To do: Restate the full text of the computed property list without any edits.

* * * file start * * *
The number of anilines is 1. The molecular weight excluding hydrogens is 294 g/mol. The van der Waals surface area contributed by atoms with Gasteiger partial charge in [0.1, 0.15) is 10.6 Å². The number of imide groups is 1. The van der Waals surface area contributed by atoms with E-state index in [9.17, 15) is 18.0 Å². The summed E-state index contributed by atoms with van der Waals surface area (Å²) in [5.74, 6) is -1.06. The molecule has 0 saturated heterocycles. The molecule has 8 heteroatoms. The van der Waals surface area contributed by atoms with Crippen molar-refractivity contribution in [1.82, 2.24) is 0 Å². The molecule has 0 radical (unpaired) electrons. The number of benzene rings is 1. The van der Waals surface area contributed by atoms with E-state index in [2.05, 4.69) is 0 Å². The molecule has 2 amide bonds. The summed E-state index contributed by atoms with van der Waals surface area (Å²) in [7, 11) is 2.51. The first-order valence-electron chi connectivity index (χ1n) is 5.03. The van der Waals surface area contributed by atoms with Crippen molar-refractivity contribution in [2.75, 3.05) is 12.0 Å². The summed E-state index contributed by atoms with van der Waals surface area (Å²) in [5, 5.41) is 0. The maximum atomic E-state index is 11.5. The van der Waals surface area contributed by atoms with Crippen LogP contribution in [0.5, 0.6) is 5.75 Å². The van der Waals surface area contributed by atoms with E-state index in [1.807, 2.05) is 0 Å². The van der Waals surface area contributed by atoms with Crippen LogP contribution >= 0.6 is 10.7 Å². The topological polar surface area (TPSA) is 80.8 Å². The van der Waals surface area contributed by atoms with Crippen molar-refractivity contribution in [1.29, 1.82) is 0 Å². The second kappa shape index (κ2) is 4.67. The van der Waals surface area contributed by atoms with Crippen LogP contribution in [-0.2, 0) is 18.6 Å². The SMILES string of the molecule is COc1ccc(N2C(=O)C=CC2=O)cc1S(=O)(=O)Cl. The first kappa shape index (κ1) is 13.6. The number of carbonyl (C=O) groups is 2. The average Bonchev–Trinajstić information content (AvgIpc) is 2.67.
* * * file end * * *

The number of anilines is 1. The molecular weight excluding hydrogens is 294 g/mol. The van der Waals surface area contributed by atoms with Gasteiger partial charge in [0.1, 0.15) is 10.6 Å². The number of imide groups is 1. The van der Waals surface area contributed by atoms with E-state index in [9.17, 15) is 18.0 Å². The summed E-state index contributed by atoms with van der Waals surface area (Å²) in [5.74, 6) is -1.06. The molecule has 0 saturated heterocycles. The molecule has 8 heteroatoms. The van der Waals surface area contributed by atoms with Crippen molar-refractivity contribution in [1.82, 2.24) is 0 Å². The molecule has 0 radical (unpaired) electrons. The number of benzene rings is 1. The van der Waals surface area contributed by atoms with E-state index in [2.05, 4.69) is 0 Å². The molecule has 2 amide bonds. The summed E-state index contributed by atoms with van der Waals surface area (Å²) in [7, 11) is 2.51. The first-order valence-electron chi connectivity index (χ1n) is 5.03. The van der Waals surface area contributed by atoms with Crippen molar-refractivity contribution in [2.75, 3.05) is 12.0 Å². The summed E-state index contributed by atoms with van der Waals surface area (Å²) in [5, 5.41) is 0. The maximum atomic E-state index is 11.5. The van der Waals surface area contributed by atoms with Crippen LogP contribution in [0.5, 0.6) is 5.75 Å². The van der Waals surface area contributed by atoms with E-state index in [1.807, 2.05) is 0 Å². The van der Waals surface area contributed by atoms with Crippen LogP contribution >= 0.6 is 10.7 Å². The topological polar surface area (TPSA) is 80.8 Å². The van der Waals surface area contributed by atoms with Crippen molar-refractivity contribution in [1.29, 1.82) is 0 Å². The second kappa shape index (κ2) is 4.67. The van der Waals surface area contributed by atoms with Crippen LogP contribution in [-0.2, 0) is 18.6 Å². The SMILES string of the molecule is COc1ccc(N2C(=O)C=CC2=O)cc1S(=O)(=O)Cl. The first kappa shape index (κ1) is 13.6. The number of carbonyl (C=O) groups is 2. The average Bonchev–Trinajstić information content (AvgIpc) is 2.67.